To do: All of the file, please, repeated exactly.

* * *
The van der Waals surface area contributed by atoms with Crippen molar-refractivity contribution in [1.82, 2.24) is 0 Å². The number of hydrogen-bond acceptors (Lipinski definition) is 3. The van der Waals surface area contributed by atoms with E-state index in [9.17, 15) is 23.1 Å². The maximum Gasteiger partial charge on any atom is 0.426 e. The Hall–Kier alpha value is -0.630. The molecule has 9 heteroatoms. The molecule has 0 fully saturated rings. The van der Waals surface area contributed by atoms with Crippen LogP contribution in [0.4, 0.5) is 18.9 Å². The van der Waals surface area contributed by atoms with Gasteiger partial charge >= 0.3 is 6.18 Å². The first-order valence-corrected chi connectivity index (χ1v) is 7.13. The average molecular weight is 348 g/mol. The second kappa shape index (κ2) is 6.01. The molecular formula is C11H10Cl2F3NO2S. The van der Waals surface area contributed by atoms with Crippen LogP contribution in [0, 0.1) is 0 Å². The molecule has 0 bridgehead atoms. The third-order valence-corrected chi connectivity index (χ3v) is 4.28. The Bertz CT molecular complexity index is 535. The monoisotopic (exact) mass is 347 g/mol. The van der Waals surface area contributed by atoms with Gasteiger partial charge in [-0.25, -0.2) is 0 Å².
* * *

The van der Waals surface area contributed by atoms with Crippen molar-refractivity contribution in [1.82, 2.24) is 0 Å². The number of hydrogen-bond acceptors (Lipinski definition) is 3. The van der Waals surface area contributed by atoms with E-state index in [9.17, 15) is 23.1 Å². The maximum Gasteiger partial charge on any atom is 0.426 e. The Hall–Kier alpha value is -0.630. The molecule has 9 heteroatoms. The molecule has 0 fully saturated rings. The van der Waals surface area contributed by atoms with Crippen LogP contribution in [0.4, 0.5) is 18.9 Å². The van der Waals surface area contributed by atoms with Gasteiger partial charge >= 0.3 is 6.18 Å². The first-order valence-corrected chi connectivity index (χ1v) is 7.13. The average molecular weight is 348 g/mol. The second kappa shape index (κ2) is 6.01. The molecular formula is C11H10Cl2F3NO2S. The van der Waals surface area contributed by atoms with Crippen LogP contribution in [0, 0.1) is 0 Å². The molecule has 0 bridgehead atoms. The third-order valence-corrected chi connectivity index (χ3v) is 4.28. The Bertz CT molecular complexity index is 535. The monoisotopic (exact) mass is 347 g/mol. The van der Waals surface area contributed by atoms with Gasteiger partial charge in [-0.25, -0.2) is 0 Å².